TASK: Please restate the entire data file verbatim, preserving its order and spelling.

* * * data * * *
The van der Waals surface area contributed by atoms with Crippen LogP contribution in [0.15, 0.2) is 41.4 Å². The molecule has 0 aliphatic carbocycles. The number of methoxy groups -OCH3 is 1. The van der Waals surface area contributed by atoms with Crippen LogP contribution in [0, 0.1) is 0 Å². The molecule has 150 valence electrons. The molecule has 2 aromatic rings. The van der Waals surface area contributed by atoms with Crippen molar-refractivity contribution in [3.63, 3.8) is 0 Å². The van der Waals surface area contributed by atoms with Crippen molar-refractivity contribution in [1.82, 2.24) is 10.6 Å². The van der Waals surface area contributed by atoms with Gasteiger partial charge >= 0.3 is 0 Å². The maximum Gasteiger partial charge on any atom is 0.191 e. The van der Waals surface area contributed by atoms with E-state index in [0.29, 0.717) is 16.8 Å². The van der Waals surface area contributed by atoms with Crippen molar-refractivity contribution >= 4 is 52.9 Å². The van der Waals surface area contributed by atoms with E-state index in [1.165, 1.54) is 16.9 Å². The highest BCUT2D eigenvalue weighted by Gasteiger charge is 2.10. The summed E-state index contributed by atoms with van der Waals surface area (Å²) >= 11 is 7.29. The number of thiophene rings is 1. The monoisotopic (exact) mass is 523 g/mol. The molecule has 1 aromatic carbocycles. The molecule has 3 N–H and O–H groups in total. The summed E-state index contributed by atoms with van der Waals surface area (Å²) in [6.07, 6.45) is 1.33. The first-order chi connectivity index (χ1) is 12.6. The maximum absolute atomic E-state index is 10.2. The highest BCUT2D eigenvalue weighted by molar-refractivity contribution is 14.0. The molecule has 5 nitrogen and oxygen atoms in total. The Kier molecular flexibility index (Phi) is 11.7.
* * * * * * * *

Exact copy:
The van der Waals surface area contributed by atoms with Crippen LogP contribution in [0.15, 0.2) is 41.4 Å². The molecule has 0 aliphatic carbocycles. The number of methoxy groups -OCH3 is 1. The van der Waals surface area contributed by atoms with Crippen LogP contribution in [0, 0.1) is 0 Å². The molecule has 150 valence electrons. The molecule has 2 aromatic rings. The van der Waals surface area contributed by atoms with Crippen molar-refractivity contribution in [3.63, 3.8) is 0 Å². The van der Waals surface area contributed by atoms with Crippen molar-refractivity contribution in [1.82, 2.24) is 10.6 Å². The van der Waals surface area contributed by atoms with Gasteiger partial charge >= 0.3 is 0 Å². The maximum Gasteiger partial charge on any atom is 0.191 e. The van der Waals surface area contributed by atoms with E-state index in [0.29, 0.717) is 16.8 Å². The van der Waals surface area contributed by atoms with Crippen molar-refractivity contribution >= 4 is 52.9 Å². The van der Waals surface area contributed by atoms with E-state index in [1.165, 1.54) is 16.9 Å². The highest BCUT2D eigenvalue weighted by Gasteiger charge is 2.10. The summed E-state index contributed by atoms with van der Waals surface area (Å²) >= 11 is 7.29. The number of thiophene rings is 1. The monoisotopic (exact) mass is 523 g/mol. The molecule has 1 aromatic carbocycles. The molecule has 3 N–H and O–H groups in total. The summed E-state index contributed by atoms with van der Waals surface area (Å²) in [6.07, 6.45) is 1.33. The first-order chi connectivity index (χ1) is 12.6. The maximum absolute atomic E-state index is 10.2. The highest BCUT2D eigenvalue weighted by molar-refractivity contribution is 14.0. The molecule has 5 nitrogen and oxygen atoms in total. The Kier molecular flexibility index (Phi) is 11.7.